• The mother who worked tirelessly bringing her sick child to radiant health
  • The grandfather who quit cigarettes to realize his dream of running a marathon

Every day, people just like you go out into the world and make their dreams come true.

They did it. Why not you? You’re no different than any of these successful individuals.

True, it sounds hard. In fact, it probably is hard, with a number of obstacles to overcome. That may be reason enough to put your dream on permanent hold.

“Obstacles are like wild animals. They are cowards but they will bluff you if they can. If they see you are afraid of them… they are liable to spring upon you; but if you look them squarely in the eye, they will slink out of sight.”

  • Orison Swett Marden, writer

Could a Plan Help?

The easiest way to turn a dream or goal into reality is one step at a time:

  • Choose one thing to get done. A journey of a thousand miles begins with a single step.
  • Identify what scares you most. Ask yourself: What’s the worst thing that could happen if I face this fear? Write down the worst-case scenario and how you would confront it.
  • Identify a small (non-food) reward for yourself once you’ve accomplished that activity.
  • Then just do it. Complete and check that task off your list.
  • Now treat yourself to the reward, rejoice, and celebrate!
  • Repeat the above steps as many times as necessary and watch yourself get happier and healthier by pursuing what you desire.

“Why Have I Gained Weight?”
October 24, 2017, 1:01 pm
Filed under: Healthy Lifestyle, weight loss | Tags: , ,

When it comes to our weight, sometimes we fail to see what’s right in front of us.

Maybe you’ve put some weight on in the past few years, and you can’t understand why. “What am I doing wrong?” you wonder. You feel like you eat healthy, you make decent choices, you exercise. Did your metabolism just slow down for some reason? It can all be very frustrating when we can’t understand the reason behind the higher number we’re seeing on the scale.

This is when you need to do some detective work. Are you simply missing some very obvious patterns and problems? For instance, do you snack in front of the TV every night after dinner, without giving it a second thought? Do you grab a couple of little chocolates from the jar on your co-worker’s desk every time you walk by? If you’re out doing something that doesn’t involve food with friends, are you the one who always suggests you all stop for coffee and a pastry or some other sweet treat? Do you eat nuts mindlessly several times a day, thinking it doesn’t matter because they are good for you?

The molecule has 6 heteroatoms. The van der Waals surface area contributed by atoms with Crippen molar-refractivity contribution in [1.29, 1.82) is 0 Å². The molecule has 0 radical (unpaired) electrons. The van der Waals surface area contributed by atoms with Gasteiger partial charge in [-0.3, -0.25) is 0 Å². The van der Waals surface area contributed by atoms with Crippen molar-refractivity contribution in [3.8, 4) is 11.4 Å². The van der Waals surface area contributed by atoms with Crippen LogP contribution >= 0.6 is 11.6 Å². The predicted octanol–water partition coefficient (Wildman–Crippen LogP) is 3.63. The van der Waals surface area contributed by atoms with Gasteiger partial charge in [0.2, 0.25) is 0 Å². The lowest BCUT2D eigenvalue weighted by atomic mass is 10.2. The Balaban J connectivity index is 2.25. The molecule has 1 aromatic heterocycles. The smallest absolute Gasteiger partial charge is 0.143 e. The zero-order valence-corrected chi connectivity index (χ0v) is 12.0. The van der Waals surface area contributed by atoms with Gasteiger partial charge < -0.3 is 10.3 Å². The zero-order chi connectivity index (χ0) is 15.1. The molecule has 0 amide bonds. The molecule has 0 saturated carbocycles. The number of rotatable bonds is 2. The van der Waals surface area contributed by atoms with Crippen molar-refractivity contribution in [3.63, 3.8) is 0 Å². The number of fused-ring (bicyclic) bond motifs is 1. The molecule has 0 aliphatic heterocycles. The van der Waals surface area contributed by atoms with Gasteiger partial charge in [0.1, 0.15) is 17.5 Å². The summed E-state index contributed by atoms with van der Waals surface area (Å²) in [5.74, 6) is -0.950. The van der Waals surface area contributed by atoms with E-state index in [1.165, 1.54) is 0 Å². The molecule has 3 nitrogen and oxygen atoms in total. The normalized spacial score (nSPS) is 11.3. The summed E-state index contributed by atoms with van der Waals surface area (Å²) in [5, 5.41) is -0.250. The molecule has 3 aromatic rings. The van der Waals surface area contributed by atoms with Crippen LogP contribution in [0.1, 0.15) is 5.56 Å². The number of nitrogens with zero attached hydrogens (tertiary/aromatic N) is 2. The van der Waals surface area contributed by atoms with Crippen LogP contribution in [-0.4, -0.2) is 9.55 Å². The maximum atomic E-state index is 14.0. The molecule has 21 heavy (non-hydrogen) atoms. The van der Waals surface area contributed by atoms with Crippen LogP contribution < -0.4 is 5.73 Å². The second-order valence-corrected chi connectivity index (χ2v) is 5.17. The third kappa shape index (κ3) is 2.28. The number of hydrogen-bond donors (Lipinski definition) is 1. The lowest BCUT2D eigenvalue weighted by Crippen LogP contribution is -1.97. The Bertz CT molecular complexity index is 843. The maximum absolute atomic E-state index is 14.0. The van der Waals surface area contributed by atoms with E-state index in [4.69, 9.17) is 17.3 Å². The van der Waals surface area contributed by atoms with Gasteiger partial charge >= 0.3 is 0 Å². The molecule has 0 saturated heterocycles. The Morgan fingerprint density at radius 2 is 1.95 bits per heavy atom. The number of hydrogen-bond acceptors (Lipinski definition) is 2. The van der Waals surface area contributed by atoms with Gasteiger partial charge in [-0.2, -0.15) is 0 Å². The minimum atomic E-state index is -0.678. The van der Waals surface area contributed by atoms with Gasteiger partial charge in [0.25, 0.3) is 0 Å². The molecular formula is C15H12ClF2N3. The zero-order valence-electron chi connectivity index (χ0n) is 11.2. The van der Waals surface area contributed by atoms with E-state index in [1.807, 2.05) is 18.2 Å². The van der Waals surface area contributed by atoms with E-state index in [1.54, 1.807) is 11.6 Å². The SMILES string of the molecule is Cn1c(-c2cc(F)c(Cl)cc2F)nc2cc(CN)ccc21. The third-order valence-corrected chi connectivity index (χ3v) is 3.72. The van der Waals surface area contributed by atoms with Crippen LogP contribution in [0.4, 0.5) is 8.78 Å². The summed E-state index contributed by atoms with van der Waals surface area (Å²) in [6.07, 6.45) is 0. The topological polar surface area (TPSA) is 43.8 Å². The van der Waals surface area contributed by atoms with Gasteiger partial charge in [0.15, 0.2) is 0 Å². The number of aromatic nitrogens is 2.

These are just a few examples of behaviors you may be engaged in that are leading to weight gain. So spend the time really taking a close look at your daily habits, and question everything. Those seemingly innocent habits might not be so innocent after all.

How Your Diet Can Heal You–Or Harm You

There’s a pill for everything. Pills to treat symptoms, pills to help prevent diseases, pills to deal with mental health issues. Sometimes these pills are very necessary, and can truly save lives. But there are times when food can work as well as medicine—if not better—when it comes to addressing specific health concerns.

Here are just a few examples:

-Just recently a study found that we can reduce the risk of dementia significantly just by changing our diet—eating in a way to lower blood pressure and weight make a big difference here.

-Many people can avoid taking drugs to lower their cholesterol—which can cause such side effects as headaches, muscle pain, and increased risk of diabetes—by switching up their diets. Eating more nuts, seeds, fiber-rich foods, olive oil, and fish and sidelining such foods as white/refined carbs and sugar can make a huge difference in our cholesterol numbers.

-Increasing intake of healthy fats from plants and fish and reducing the toxic combination of sugar and too much caffeine can really help people who are suffering from depression and/or anxiety.

-Blood pressure can respond quickly to changes in salt intake. Before committing to a lifetime of taking blood pressure meds, which also can have unwanted side effects, try significantly reducing your salt intake by eating less restaurant food and processed food like chips/pretzels, cold cuts, and canned soups.

-Rather than taking acid-reducing pills (which inhibit absorption of B vitamins) or downing Tums like candy, notice if there are particular foods that are causing your reflux or stomach upset. From experience working with my clients, I’ve found that this is true virtually 100 percent of the time.